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Students create natural habitat

Mike Dunn, a botanist with the N.C. Museum of Natural History in Raleigh, talks with Kiser Intermediate students in Lincolnton last month.

MARTHA K. SEAGLE
Staff Writer
Students at Kiser Intermediate School in Lincolnton experienced science “hands on” recently as they created a natural habitat on the school grounds.
Mike Dunn, a botanist with the N. C. Museum of Natural History in Raleigh and Melissa Dowland, a geologist and educational specialist with the museum, were on hand to teach students how to properly plant non-invasive, native plants in the school’s courtyard garden.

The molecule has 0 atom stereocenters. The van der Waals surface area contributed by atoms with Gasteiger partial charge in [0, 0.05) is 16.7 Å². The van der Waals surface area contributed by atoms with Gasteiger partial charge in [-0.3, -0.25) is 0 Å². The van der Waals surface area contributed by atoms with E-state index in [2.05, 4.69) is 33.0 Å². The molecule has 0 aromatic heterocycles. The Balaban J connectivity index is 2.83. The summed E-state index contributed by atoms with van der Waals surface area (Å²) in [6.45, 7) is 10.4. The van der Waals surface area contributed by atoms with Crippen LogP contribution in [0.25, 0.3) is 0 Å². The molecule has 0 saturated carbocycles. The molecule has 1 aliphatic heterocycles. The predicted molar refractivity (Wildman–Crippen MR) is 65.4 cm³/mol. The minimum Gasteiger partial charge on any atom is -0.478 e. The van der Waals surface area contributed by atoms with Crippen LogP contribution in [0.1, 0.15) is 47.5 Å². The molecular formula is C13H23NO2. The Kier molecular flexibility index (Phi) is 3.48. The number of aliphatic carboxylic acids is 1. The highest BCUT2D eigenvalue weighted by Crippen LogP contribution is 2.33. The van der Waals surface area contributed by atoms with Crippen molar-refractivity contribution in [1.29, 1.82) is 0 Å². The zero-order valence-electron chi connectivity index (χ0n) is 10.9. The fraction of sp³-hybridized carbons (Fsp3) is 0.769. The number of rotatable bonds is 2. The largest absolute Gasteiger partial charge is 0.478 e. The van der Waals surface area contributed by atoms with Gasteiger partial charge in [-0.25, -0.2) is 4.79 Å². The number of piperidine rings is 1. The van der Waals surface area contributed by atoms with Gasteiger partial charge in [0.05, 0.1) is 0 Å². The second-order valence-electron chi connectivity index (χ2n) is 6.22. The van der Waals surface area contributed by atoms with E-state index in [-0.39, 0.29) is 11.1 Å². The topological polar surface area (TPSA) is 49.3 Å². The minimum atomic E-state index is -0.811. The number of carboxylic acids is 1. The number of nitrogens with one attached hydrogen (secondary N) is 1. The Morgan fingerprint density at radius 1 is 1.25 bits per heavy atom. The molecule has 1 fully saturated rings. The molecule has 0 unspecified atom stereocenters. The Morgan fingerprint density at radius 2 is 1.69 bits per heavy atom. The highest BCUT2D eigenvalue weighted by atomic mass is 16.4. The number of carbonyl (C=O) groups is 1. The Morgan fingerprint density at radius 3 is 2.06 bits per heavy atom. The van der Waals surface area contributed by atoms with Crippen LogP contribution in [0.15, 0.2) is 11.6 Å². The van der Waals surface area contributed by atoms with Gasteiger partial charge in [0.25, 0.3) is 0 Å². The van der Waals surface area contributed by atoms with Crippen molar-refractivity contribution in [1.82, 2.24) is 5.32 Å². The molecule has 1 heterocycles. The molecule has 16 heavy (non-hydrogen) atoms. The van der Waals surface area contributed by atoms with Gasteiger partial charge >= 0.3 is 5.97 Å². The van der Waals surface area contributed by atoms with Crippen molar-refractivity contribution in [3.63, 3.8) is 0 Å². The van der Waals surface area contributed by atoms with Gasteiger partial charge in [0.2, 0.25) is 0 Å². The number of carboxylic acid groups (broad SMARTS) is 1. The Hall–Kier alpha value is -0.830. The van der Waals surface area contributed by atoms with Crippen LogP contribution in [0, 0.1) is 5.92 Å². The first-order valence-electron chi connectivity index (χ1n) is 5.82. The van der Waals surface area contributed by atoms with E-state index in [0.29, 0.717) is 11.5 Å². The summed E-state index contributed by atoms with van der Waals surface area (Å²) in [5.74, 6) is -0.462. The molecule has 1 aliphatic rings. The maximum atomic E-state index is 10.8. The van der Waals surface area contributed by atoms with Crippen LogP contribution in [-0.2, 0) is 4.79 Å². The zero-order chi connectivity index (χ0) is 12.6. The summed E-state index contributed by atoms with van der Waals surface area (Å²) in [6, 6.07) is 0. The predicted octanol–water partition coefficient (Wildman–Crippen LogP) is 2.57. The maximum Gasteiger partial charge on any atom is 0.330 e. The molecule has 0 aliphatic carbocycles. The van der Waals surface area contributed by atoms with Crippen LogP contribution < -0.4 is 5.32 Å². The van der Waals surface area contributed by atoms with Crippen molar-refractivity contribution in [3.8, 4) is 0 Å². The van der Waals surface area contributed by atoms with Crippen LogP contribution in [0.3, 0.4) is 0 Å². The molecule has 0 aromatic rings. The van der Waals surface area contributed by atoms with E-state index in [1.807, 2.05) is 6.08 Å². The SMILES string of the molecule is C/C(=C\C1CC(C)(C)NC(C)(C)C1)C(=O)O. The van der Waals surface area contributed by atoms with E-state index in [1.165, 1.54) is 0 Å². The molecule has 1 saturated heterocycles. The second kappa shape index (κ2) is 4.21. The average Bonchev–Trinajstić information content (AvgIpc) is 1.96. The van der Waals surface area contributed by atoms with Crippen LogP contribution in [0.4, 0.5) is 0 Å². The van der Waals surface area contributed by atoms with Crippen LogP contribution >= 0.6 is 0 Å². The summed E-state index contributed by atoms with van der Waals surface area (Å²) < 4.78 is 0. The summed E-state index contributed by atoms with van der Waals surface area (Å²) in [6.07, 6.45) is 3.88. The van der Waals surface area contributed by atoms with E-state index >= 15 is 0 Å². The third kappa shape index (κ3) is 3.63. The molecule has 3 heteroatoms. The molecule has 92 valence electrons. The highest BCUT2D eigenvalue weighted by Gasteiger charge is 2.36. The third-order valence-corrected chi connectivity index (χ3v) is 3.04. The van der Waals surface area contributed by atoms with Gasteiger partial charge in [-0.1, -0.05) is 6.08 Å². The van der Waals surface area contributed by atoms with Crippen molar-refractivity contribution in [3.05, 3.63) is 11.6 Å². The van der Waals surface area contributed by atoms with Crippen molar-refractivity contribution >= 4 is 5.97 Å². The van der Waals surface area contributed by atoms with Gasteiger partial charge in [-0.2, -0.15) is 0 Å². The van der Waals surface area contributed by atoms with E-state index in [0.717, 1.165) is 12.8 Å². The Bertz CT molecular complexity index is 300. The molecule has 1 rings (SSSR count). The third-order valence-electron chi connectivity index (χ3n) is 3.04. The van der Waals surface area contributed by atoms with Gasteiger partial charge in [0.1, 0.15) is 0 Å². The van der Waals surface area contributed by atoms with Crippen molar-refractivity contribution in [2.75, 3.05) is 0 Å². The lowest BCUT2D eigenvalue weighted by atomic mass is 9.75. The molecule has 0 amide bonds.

“This will become a natural habitat for butterflies, birds and other species and will allow students to study them as part of the fifth grade science curriculum,” said Ann Rhyne, president of Kiser’s Parent Teacher Organization.
Linda Yoder, lead science teacher for Lincoln County Schools, said that the project represents the school district’s hands-on approach to science education. This project, along with other special programs being presented at area schools, is part of the S.T.E.M. (Science/Technology/Engineering/Math) initiative intended to increase student interest in scientific studies and careers.
S.T.E.M. is a nationwide initiative aimed at recruiting today’s students into the science and engineering fields. For more information on the program, visit www.stemedcoalition.org.

Image courtesy of Contributed

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